Looks like the component layout was slightly shifted to make room a different batch of flyback transformers (there’s a riser board for the flyback transformer in 678-1402-07 used in 754A/784A). Although the component locator sheet isn’t exact, the components are within 1 inch of what’s found in TDS 544A CRT driver’s component locator. No biggie if you don’t have the schematic for the newer color CRT drivers. Just look around and pay attention to the silkscreen. Common sense will lead you to the right part.
I was repairing a HP 3560A that does not start up at all. The system is very modular that there are only 3 main units: LCD/keyboard/DSP board (A1), Main Processor board (A2) which manages power sources and contains the backlight inverter as well, and the analog section (A3).
Obviously the first thing to look for is where the power is managed, which is the main processor board (A2). I bought another unit (with a different defect, i.e. it boots) hoping to use it as a reference but to my surprise, the A2 board is slightly different! In fact, the LT1120 voltage regulator that I’m seeing unusual pulses in V_out pin (should be flat) is not even there!
I’ll save the repair story for another post, but for information preservation purposes, I took pictures of the two different revisions of the A2 assembly from 3 units, shown below:
New: 03569-66502 Rev B
Old: 03560-66502 Rev B, Rev C
The top part of the board is essentially the same. The new board uses Toshiba TC551001CP-85L while the old board uses Sony CXK581001P-70L for Static RAM. They are likely pin compatible and it’s just availability differences. (Ignore the randomly placed caps at the bottom of the new A2 board. I desoldered them to test if they are good).
If you pay close attention, at the top of the new revision board, it has an unpopulated DIP-8 socket and an extra 74HC174N chip, and an extra digital I/O port at the mid-bottom left edge below the SRAM. They are reserved for 3569A (a better version with a noise tracking generator) as it uses the same board. The old revision A2 board works for 3560A only. It’s a topic for another post.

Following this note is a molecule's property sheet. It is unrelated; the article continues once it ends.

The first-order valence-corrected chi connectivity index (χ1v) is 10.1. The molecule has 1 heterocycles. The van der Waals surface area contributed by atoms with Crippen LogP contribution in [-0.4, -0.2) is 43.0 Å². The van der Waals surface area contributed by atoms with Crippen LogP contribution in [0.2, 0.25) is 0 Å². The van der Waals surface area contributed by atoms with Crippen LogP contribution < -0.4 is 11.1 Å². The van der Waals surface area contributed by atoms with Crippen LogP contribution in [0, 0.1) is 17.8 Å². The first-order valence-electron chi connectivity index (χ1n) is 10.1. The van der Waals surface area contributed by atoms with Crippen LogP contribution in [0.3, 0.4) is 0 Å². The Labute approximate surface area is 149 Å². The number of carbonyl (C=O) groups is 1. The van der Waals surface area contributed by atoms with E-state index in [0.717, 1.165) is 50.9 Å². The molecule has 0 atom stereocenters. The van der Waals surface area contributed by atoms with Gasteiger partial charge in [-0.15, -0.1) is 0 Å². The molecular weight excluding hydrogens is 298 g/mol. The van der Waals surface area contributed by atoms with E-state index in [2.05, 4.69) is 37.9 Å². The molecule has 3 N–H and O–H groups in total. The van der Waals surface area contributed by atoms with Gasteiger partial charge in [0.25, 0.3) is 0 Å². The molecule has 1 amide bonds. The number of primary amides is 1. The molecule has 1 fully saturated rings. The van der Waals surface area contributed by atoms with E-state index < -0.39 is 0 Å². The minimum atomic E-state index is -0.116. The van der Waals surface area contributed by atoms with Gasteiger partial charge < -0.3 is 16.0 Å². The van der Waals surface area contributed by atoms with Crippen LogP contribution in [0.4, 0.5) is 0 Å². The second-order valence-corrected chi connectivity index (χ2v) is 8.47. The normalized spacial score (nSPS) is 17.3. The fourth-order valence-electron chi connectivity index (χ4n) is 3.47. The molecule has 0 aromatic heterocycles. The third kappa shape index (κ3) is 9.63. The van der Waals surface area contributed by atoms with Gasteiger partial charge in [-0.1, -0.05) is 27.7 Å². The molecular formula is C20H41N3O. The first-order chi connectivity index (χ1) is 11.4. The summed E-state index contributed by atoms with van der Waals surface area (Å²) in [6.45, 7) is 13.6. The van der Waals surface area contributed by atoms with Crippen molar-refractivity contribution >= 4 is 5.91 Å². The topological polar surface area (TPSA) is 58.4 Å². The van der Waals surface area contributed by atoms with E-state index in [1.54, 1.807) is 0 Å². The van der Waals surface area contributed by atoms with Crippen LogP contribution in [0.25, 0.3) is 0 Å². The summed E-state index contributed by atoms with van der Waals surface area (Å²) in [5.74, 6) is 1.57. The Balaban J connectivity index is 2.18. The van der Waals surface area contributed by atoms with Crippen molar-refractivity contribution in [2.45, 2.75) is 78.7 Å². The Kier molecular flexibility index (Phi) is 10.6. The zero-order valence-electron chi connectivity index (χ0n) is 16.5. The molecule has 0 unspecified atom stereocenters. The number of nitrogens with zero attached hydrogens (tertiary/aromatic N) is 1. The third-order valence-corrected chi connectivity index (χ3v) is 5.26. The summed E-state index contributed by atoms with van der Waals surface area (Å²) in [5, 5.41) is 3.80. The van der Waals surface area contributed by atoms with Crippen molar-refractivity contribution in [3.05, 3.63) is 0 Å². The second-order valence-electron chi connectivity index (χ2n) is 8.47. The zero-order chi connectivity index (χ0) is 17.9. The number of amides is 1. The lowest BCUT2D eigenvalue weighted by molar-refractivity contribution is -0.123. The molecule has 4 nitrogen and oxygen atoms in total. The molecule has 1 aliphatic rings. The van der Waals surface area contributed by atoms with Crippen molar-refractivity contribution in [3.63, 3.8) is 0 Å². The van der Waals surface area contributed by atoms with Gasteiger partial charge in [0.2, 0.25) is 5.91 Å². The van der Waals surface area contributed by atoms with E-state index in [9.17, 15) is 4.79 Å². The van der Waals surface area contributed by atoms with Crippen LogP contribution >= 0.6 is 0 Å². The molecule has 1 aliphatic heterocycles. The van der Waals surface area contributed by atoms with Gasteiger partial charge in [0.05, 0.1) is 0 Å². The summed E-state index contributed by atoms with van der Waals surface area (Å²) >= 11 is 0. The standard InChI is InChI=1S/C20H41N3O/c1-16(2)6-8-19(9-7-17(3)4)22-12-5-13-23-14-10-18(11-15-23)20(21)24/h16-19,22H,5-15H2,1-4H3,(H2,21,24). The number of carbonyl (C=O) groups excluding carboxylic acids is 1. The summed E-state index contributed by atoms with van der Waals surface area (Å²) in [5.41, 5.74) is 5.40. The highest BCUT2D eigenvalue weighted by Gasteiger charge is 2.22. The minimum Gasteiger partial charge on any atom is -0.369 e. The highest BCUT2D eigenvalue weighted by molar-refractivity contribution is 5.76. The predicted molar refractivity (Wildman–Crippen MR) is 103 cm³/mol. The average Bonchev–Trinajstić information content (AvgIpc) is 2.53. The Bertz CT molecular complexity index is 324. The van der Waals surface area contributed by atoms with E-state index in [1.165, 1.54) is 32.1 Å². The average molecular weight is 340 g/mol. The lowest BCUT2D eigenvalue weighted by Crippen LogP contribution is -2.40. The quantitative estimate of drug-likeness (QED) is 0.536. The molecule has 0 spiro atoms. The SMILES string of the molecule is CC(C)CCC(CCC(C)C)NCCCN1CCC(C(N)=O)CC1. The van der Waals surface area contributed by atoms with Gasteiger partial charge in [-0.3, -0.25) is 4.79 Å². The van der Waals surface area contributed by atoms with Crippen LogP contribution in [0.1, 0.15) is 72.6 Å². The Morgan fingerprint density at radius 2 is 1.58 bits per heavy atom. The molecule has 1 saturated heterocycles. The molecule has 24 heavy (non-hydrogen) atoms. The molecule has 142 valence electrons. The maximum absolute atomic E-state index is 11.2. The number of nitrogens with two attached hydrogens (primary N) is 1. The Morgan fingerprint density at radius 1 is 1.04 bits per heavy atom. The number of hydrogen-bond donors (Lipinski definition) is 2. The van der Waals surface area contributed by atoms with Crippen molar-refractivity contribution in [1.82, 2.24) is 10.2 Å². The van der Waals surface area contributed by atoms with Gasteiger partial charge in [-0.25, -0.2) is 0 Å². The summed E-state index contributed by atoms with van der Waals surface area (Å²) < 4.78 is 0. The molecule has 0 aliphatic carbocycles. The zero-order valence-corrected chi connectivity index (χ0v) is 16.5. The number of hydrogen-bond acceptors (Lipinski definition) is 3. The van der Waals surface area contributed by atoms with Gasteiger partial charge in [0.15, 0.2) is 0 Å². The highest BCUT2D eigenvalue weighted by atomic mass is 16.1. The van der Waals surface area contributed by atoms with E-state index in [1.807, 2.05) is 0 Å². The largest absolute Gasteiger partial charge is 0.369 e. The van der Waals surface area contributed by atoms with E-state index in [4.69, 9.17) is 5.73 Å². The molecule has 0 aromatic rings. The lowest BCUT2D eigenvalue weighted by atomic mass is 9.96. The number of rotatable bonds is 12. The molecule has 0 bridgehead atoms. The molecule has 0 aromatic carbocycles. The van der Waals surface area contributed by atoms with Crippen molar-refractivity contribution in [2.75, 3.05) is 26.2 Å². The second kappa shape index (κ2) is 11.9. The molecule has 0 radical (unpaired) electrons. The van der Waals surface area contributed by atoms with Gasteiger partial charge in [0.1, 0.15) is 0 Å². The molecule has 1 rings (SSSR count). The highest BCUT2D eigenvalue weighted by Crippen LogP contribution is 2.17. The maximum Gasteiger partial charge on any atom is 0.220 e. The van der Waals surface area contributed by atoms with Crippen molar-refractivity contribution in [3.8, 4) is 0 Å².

The bottom part is quite different. The classical 4-diode full-bridge rectifier on the new board is not shown at the main side of the circuit board for the old A2 assembly. The new board looked much denser.
Most importantly, the old board uses MAX666 as the 5V voltage regulator while the new board uses LT1120. The pinouts are different and chip features varies a little bit, so the power management section is not topologically identical.
There are no components on the back side of the new revision A2 board (they are both supposed to be single sided PCBs), but two diodes are squeezed in at the back of the old revision A2 board, and there’s an extra resistor flyover:
My suspicion is that the diodes are intentional as there are specific through-holes for them (most like they other half of the bridge rectifier), but the resistor is an after-spin rework.
Finally, for information preservation, I also took pictures of the old A2 board (03560-66502 Rev B) from another unit I have:
If you consider the relative ease of use for less computer savvy people, 3560A/3569A is versatile yet designed specifically for the most commonly used measurements in acoustic and mechanical vibrations. It’s still excellent value for what it offers despite it’s a made decades ago since it doesn’t overwhelm you with convoluted choices so you can gets the job done once you’ve setup your recipe.